Uber delivers flu shots: How on-demand tech can do good
As Ebola panic rages anew, a much more contagious virus that actually kills tens of thousands in the US every year is on its way back: the flu.
Flu is most dangerous to the most vulnerable—small children, the elderly, the immuno-compromised—and every responsible adult should get a flu shot to help keep the germ from spreading. Typically, this involves a trip to the doctor or a local drug store. But on Thursday, in Boston, New York, and Washington, D.C., there was another option that didn’t even involve leaving the house: Uber.
At midday in these cities, Uber added on-demand flu shots to its standard menu of on-demand ride options. With the Uber app, users could call for a registered nurse, who would arrive to administer a flu shot at an indoor location of their choosing. The shots were free, and one request was good for shots for up to 10 people. The company also says it will donate $5 per shot given to Red Cross vaccination efforts for children.
Uber has a long track record of using novelty deliveries to generate publicity, and its flu shot campaign is partly about publicity, too. But while ice cream, burgers, and kittens are mostly fluffy marketing, flu shots are actually important. And while the Ebola scare has raised the specter of mass transportation as a vector for disease, Uber’s on-demand vaccines offer a compelling hint at how the 21st century’s hyper-efficient logistics networks could also be vehicles for delivering better public health.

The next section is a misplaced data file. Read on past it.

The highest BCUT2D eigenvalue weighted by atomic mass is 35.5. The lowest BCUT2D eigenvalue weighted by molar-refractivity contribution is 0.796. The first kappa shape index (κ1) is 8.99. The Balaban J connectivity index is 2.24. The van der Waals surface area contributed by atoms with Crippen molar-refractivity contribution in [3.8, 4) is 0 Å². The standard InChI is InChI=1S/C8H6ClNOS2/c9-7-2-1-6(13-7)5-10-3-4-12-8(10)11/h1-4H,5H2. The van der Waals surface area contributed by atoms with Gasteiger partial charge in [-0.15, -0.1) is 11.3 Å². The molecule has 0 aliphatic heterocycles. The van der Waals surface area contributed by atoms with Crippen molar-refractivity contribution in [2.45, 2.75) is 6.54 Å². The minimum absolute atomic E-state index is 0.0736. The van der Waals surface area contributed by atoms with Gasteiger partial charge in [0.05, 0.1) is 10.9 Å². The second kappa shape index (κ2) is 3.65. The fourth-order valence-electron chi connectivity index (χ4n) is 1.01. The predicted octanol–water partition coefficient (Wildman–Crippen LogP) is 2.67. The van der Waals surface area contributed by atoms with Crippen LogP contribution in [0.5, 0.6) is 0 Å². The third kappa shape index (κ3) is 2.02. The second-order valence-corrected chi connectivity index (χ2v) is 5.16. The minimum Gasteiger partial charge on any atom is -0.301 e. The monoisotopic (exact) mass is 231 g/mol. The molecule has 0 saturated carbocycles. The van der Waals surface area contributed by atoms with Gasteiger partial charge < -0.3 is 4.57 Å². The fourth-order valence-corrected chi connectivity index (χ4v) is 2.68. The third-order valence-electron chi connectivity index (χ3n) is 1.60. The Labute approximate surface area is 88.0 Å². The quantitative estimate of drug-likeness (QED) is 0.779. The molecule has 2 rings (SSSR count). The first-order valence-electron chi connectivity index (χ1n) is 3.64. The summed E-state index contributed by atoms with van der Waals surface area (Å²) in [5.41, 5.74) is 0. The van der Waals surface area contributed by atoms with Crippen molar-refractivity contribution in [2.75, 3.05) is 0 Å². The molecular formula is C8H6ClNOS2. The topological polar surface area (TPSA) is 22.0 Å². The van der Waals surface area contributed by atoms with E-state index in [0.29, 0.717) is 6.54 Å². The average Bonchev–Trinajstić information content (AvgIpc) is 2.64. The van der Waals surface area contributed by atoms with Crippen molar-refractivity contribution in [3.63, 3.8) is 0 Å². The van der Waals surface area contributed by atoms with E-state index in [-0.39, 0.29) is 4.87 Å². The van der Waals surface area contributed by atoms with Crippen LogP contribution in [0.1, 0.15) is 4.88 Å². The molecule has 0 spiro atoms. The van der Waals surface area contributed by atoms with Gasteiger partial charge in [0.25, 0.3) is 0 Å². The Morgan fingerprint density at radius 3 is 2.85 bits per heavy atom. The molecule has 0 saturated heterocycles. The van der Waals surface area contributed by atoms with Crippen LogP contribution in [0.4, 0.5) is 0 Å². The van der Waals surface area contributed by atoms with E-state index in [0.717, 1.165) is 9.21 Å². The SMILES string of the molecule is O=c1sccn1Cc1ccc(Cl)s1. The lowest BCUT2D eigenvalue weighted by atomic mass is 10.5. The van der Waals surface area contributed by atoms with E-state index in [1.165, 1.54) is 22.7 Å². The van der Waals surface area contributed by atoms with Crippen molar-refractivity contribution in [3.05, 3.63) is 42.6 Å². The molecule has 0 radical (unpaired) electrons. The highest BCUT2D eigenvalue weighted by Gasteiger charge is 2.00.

A one-day vaccination drive in three cities won’t on its own deliver a knockout blow to the spread of flu. (We’ve asked Uber how many shots were given, and we’ll update you with a number when we hear back.) But the example it sets of using an app-based on-demand service to promote not just consumer instant gratification but an actual public good is one that should inspire others to undertake similar experiments. It’s easy to get cynical about how often the powerful technology so many of us have in our pockets is used for trivial ends. A reminder of its potential to help keep us healthy and safe offers a better ideal toward which technologists who want to claim the title of “innovator” should aim.